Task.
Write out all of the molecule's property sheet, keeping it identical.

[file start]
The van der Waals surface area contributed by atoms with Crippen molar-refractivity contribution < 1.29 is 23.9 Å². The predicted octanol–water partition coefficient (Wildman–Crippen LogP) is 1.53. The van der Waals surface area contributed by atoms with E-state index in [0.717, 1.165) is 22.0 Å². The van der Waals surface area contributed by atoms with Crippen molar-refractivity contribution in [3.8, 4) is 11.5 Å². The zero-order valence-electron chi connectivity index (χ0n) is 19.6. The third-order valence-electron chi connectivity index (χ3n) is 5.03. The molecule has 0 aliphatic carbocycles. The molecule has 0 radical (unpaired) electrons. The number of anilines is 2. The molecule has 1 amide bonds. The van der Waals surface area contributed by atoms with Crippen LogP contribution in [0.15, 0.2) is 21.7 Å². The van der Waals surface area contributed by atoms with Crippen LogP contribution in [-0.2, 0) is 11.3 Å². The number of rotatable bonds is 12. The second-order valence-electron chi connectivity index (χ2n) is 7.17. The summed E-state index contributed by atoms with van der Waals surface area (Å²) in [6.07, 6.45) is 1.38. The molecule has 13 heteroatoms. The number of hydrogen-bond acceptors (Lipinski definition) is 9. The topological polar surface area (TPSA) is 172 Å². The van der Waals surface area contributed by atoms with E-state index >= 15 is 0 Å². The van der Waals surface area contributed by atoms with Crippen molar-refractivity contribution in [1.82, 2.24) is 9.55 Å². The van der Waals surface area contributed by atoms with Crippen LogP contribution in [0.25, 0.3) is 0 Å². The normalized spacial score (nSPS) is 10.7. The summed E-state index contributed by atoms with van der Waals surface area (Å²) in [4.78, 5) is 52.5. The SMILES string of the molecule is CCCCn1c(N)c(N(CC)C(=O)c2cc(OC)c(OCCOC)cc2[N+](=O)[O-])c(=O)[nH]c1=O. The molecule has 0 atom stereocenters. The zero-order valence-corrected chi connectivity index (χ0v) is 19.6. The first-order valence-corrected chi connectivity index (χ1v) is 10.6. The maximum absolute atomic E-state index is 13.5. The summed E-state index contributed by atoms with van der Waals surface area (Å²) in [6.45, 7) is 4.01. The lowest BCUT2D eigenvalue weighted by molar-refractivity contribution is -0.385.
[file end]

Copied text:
The van der Waals surface area contributed by atoms with Crippen molar-refractivity contribution < 1.29 is 23.9 Å². The predicted octanol–water partition coefficient (Wildman–Crippen LogP) is 1.53. The van der Waals surface area contributed by atoms with E-state index in [0.717, 1.165) is 22.0 Å². The van der Waals surface area contributed by atoms with Crippen molar-refractivity contribution in [3.8, 4) is 11.5 Å². The zero-order valence-electron chi connectivity index (χ0n) is 19.6. The third-order valence-electron chi connectivity index (χ3n) is 5.03. The molecule has 0 aliphatic carbocycles. The molecule has 0 radical (unpaired) electrons. The number of anilines is 2. The molecule has 1 amide bonds. The van der Waals surface area contributed by atoms with Crippen LogP contribution in [0.15, 0.2) is 21.7 Å². The van der Waals surface area contributed by atoms with Crippen LogP contribution in [-0.2, 0) is 11.3 Å². The number of rotatable bonds is 12. The second-order valence-electron chi connectivity index (χ2n) is 7.17. The summed E-state index contributed by atoms with van der Waals surface area (Å²) in [6.07, 6.45) is 1.38. The molecule has 13 heteroatoms. The number of hydrogen-bond acceptors (Lipinski definition) is 9. The topological polar surface area (TPSA) is 172 Å². The van der Waals surface area contributed by atoms with E-state index >= 15 is 0 Å². The van der Waals surface area contributed by atoms with Crippen molar-refractivity contribution in [1.82, 2.24) is 9.55 Å². The van der Waals surface area contributed by atoms with Crippen LogP contribution in [0.25, 0.3) is 0 Å². The normalized spacial score (nSPS) is 10.7. The summed E-state index contributed by atoms with van der Waals surface area (Å²) in [4.78, 5) is 52.5. The SMILES string of the molecule is CCCCn1c(N)c(N(CC)C(=O)c2cc(OC)c(OCCOC)cc2[N+](=O)[O-])c(=O)[nH]c1=O. The molecule has 0 atom stereocenters. The zero-order valence-corrected chi connectivity index (χ0v) is 19.6. The first-order valence-corrected chi connectivity index (χ1v) is 10.6. The maximum absolute atomic E-state index is 13.5. The summed E-state index contributed by atoms with van der Waals surface area (Å²) in [6.45, 7) is 4.01. The lowest BCUT2D eigenvalue weighted by molar-refractivity contribution is -0.385.